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UK extends trading plan to sell taxpayer stake in NatWest

FILE PHOTO: A branch of NatWest Bank is seen in the City of London

By Sinead Cruise and Iain Withers

LONDON (Reuters) - The British government is extending a trading plan to help sell down the taxpayer's stake in NatWest Group by another 12 months, as chills in the global economy continue to weigh on the share prices of Britain's biggest banks.

The finance ministry said on Wednesday it will only dispose of its remaining 48.5% shareholding in NatWest "when it represents value for money to do so and market conditions allow."

The government has stepped up efforts to return NatWest to private hands in recent years, after bailing out the lender formerly known as Royal Bank of Scotland at the height of the 2007-2009 global financial crisis.

A string of government share sales returned the bank to majority private ownership in March this year, in a milestone for the lender's long return back to financial health.

The trading plan - which involves drip-feeding stock sales in the market - is one of the government's main methods of reducing its stake, alongside occasional sales of bigger chunks of stock to private investors or directly to NatWest.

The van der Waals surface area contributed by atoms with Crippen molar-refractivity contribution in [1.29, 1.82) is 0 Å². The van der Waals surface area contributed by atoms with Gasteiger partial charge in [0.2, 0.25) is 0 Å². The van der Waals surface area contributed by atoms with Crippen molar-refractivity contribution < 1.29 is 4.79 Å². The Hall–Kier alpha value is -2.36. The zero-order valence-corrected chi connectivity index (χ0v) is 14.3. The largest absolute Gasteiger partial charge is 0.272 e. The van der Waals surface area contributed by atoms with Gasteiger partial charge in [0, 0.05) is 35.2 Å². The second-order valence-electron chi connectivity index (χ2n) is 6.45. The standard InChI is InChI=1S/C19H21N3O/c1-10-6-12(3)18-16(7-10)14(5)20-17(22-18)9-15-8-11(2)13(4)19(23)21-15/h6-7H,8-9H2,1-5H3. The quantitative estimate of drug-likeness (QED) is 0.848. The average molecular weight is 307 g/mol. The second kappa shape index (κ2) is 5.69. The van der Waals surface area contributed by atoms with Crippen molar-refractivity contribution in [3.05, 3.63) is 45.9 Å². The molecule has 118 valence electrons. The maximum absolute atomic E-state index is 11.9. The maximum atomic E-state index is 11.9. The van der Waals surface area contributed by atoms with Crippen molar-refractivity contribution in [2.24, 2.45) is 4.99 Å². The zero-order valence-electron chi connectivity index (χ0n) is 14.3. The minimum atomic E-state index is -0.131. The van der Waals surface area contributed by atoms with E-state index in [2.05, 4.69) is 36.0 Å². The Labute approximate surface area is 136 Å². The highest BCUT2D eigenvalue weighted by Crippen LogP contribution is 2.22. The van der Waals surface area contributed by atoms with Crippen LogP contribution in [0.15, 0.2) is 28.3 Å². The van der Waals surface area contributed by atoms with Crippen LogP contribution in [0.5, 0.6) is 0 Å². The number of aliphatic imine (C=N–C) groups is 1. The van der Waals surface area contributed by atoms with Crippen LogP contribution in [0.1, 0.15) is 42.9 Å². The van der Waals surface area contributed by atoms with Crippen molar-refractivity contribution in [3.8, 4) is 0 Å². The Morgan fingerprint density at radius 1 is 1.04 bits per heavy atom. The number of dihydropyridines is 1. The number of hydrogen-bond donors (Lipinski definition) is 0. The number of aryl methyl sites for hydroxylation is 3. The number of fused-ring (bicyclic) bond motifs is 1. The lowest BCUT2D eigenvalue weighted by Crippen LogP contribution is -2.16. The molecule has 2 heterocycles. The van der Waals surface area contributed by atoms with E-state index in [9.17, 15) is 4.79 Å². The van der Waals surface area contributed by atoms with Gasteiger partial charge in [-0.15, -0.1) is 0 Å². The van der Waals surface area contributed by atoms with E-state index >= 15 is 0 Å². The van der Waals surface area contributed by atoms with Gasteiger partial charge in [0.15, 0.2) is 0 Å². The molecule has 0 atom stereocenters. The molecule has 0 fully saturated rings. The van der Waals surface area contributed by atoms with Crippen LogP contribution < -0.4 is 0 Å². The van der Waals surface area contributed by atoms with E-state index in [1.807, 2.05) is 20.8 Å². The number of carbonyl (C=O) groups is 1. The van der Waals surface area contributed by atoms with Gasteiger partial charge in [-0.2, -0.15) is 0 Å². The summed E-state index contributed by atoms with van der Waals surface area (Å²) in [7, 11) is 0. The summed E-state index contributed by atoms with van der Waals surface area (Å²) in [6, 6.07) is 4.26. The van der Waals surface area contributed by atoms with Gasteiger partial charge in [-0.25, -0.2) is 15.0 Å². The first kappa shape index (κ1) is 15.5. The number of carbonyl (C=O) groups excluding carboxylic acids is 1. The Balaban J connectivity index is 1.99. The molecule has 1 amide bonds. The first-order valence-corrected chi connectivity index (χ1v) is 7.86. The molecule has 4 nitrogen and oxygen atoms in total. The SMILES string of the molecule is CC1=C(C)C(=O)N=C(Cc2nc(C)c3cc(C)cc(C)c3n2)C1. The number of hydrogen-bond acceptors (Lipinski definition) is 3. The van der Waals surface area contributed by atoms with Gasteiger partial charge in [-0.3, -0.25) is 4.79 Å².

The trading plan, which is run by investment bank Morgan Stanley and was launched in August last year, has been extended until Aug. 11, 2023.

The government is targeting fully privatising NatWest through various kinds of sales by 2025-2026.

All sales to date have been struck below the bailout price of 502 pence per share, cementing losses for taxpayers. The government and the bank have long argued that the 45 billion pound rescue was necessary and it was unrealistic to expect a profit.

So far around 703.5 million shares have been sold through the trading plan, raising approximately 1.6 billion pounds ($1.96 billion) for the taxpayer, the government said, adding it would continue to keep other sales options under review.

News of the trading plan extension comes as Britain's cost of living crisis intensifies, with the latest data putting inflation at 9.1% in May.

Shares in NatWest gained more than 3% in early trading to 228.2 pence per share following the announcement. The stock is broadly flat over the year to date, but has fallen more than 10% since hitting its 2022 high in January.

($1 = 0.8170 pounds)

(Reporting by Kate Holton and Sinead Cruise; editing by William James and Tomasz Janowski)